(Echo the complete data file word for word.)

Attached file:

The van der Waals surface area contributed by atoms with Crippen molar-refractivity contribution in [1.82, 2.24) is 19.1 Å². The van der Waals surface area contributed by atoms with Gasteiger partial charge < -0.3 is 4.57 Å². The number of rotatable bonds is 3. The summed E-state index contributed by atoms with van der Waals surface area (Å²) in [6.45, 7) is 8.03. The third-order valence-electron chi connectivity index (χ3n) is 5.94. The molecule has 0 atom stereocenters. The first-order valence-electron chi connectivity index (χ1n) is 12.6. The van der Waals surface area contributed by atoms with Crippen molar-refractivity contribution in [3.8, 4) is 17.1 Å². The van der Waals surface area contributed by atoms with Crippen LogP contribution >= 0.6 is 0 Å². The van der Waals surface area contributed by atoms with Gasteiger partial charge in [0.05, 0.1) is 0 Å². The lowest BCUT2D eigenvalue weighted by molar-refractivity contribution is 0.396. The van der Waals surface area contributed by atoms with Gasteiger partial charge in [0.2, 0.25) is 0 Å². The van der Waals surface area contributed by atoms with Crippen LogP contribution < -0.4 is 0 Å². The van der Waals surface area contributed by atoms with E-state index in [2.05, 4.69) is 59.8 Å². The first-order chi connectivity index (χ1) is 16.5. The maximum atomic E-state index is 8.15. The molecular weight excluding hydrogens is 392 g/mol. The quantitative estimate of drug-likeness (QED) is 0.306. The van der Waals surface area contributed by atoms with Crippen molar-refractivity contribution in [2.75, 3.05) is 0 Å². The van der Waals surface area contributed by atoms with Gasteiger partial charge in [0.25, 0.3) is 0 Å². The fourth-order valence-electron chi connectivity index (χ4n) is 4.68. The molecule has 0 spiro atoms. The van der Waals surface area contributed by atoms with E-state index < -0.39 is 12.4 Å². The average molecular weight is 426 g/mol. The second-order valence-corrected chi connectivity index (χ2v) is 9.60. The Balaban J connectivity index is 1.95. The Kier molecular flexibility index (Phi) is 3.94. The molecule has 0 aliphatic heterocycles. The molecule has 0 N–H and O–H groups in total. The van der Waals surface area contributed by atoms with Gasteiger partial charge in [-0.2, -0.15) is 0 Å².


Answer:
The van der Waals surface area contributed by atoms with Crippen molar-refractivity contribution in [1.82, 2.24) is 19.1 Å². The van der Waals surface area contributed by atoms with Gasteiger partial charge < -0.3 is 4.57 Å². The number of rotatable bonds is 3. The summed E-state index contributed by atoms with van der Waals surface area (Å²) in [6.45, 7) is 8.03. The third-order valence-electron chi connectivity index (χ3n) is 5.94. The molecule has 0 atom stereocenters. The first-order valence-electron chi connectivity index (χ1n) is 12.6. The van der Waals surface area contributed by atoms with Crippen molar-refractivity contribution in [3.8, 4) is 17.1 Å². The van der Waals surface area contributed by atoms with Crippen LogP contribution >= 0.6 is 0 Å². The van der Waals surface area contributed by atoms with Gasteiger partial charge in [0.05, 0.1) is 0 Å². The lowest BCUT2D eigenvalue weighted by molar-refractivity contribution is 0.396. The van der Waals surface area contributed by atoms with Gasteiger partial charge in [0.2, 0.25) is 0 Å². The van der Waals surface area contributed by atoms with Crippen LogP contribution < -0.4 is 0 Å². The van der Waals surface area contributed by atoms with E-state index in [2.05, 4.69) is 59.8 Å². The first-order chi connectivity index (χ1) is 16.5. The maximum atomic E-state index is 8.15. The molecular weight excluding hydrogens is 392 g/mol. The quantitative estimate of drug-likeness (QED) is 0.306. The van der Waals surface area contributed by atoms with Crippen molar-refractivity contribution in [2.75, 3.05) is 0 Å². The van der Waals surface area contributed by atoms with Gasteiger partial charge in [0.25, 0.3) is 0 Å². The fourth-order valence-electron chi connectivity index (χ4n) is 4.68. The molecule has 0 spiro atoms. The van der Waals surface area contributed by atoms with E-state index < -0.39 is 12.4 Å². The average molecular weight is 426 g/mol. The second-order valence-corrected chi connectivity index (χ2v) is 9.60. The Balaban J connectivity index is 1.95. The Kier molecular flexibility index (Phi) is 3.94. The molecule has 0 aliphatic heterocycles. The molecule has 0 N–H and O–H groups in total. The van der Waals surface area contributed by atoms with Gasteiger partial charge in [-0.2, -0.15) is 0 Å².